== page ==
As the summer movie season comes to an end, a few all-time blockbusters are busting back into theaters. One is from just last year but the other is the original. The first. Maybe the best of the best. Steven Spielberg’s 1975 classic, Jaws.
Jaws on the big screen alone is quite the experience. John Williams’ Oscar-winning score blankets you in fear. Spielberg’s masterful direction pushes you to the edge of your seat. Watching the movie on the big screen by itself would be worth the cost of a ticket. But this weekend isn’t a mere re-release. Spielberg himself has approved a 3D conversion of the film and if that piques your interest in any way, it’s absolutely worth your time.
io9 caught a screening of Jaws in Real D 3D last week and it’s truly excellent. Which, we fully admit, has lots to do with just how incredible Jaws remains. It’s a movie you can watch again and again and find new things to marvel at. Nuances to the performances. Foreshadowing in the filmmaking. But in 3D, much of its marvel has to do with the cinematography of Bill Butler.
Unlike 1983’s Jaws 3D, the third film in the franchise which was filmed with 3D in mind, Jaws in 3D isn’t all about stuff flying off the screen. Instead, it’s a more subtle, immersive experience. Butler’s compositions are deconstructed almost like one of those exploded blueprint posters. Every piece of the frame is stretched front to back making it feel like you’re looking out a window, not at a flat screen.
Instantly, you notice how many shots in the film were composed to give the world depth and scope. Brody walks through town, and the buildings and crowds stretch into the horizon. Fishermen run on a dock with the railing furthest up, people behind it, and the moon in the background so clear you can almost touch it. Even watching characters have dinner, the 3D makes everything feel a bit more real and personal.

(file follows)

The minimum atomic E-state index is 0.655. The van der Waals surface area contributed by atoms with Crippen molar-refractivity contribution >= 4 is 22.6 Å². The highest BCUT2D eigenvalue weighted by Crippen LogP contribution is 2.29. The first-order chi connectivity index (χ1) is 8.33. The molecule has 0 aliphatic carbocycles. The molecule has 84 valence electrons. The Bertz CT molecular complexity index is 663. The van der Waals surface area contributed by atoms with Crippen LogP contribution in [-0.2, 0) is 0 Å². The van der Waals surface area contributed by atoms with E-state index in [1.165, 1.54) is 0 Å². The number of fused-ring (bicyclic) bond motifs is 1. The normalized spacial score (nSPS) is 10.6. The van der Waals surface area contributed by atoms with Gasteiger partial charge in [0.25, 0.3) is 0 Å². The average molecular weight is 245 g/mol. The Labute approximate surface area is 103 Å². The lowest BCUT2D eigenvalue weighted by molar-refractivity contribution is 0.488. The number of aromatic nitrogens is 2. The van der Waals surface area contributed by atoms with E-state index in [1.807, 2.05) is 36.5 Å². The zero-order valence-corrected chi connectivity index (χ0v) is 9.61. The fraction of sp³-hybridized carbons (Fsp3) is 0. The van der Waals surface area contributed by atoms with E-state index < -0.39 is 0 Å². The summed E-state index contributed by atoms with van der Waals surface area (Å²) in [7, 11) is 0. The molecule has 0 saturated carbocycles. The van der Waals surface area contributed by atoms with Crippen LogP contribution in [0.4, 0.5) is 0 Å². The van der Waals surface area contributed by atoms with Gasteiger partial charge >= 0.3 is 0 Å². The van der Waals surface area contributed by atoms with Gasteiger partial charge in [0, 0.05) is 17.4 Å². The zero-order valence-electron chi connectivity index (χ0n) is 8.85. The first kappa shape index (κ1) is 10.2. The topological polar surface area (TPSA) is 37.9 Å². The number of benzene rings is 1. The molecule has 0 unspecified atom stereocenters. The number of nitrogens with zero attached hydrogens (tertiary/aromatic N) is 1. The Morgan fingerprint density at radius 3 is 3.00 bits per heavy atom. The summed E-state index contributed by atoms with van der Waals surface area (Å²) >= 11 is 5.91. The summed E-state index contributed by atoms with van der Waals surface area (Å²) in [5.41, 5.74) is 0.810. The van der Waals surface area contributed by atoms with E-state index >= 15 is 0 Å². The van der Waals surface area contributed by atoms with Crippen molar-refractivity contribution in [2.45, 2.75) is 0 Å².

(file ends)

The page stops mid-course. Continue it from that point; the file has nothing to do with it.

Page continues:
But the best 3D scenes take place in the water—which, it being freaking Jaws, happens a lot. When the camera frames the water at eye level, the theater almost becomes an aquarium. What do I mean by that? Well, imagine holding an aquarium in your hands and moving it left and right. How the water goes up the sides of the structure but doesn’t tip out. It’s restricted yet beautiful. That’s what Jaws feels like in those scenes. The water seems as if it wants to pour into the theater. And these scenes are all throughout the film. Anytime people are on the beach in the first half and, of course, when Quint, Brody, and Hooper go out into the water in the second half.
As one might expect, the 3D effects are even better once Jaws becomes the three men on the water. You get that aforementioned aquarium effect at times but the angles on Quint’s Orca boat are what really shine. When the captain is hanging off the front of the boat, you can see how exposed he is, and feel his vulnerability. When Brody climbs up the mast, there’s an added fear of heights on top of the fear of killer sharks. And when those yellow barrels pop up in the front of the frame, no matter how far back the boat looks like it is, it’s never enough.
This weekend, you can see 11 extra minutes of Spider-Man, watch the new film from George Miller, or revisit Top Gun: Maverick for the 5th time. All are solid options. But if you love Steven Spielberg and/or Jaws, seeing it in 3D is a wholly satisfying, worthwhile experience.
Jaws in Real D 3D opens in select theaters Friday for one week only to start. Head here for showtimes and tickets. (It’s also opening this weekend in IMAX, which is not in 3D but should be pretty damned cool too.)
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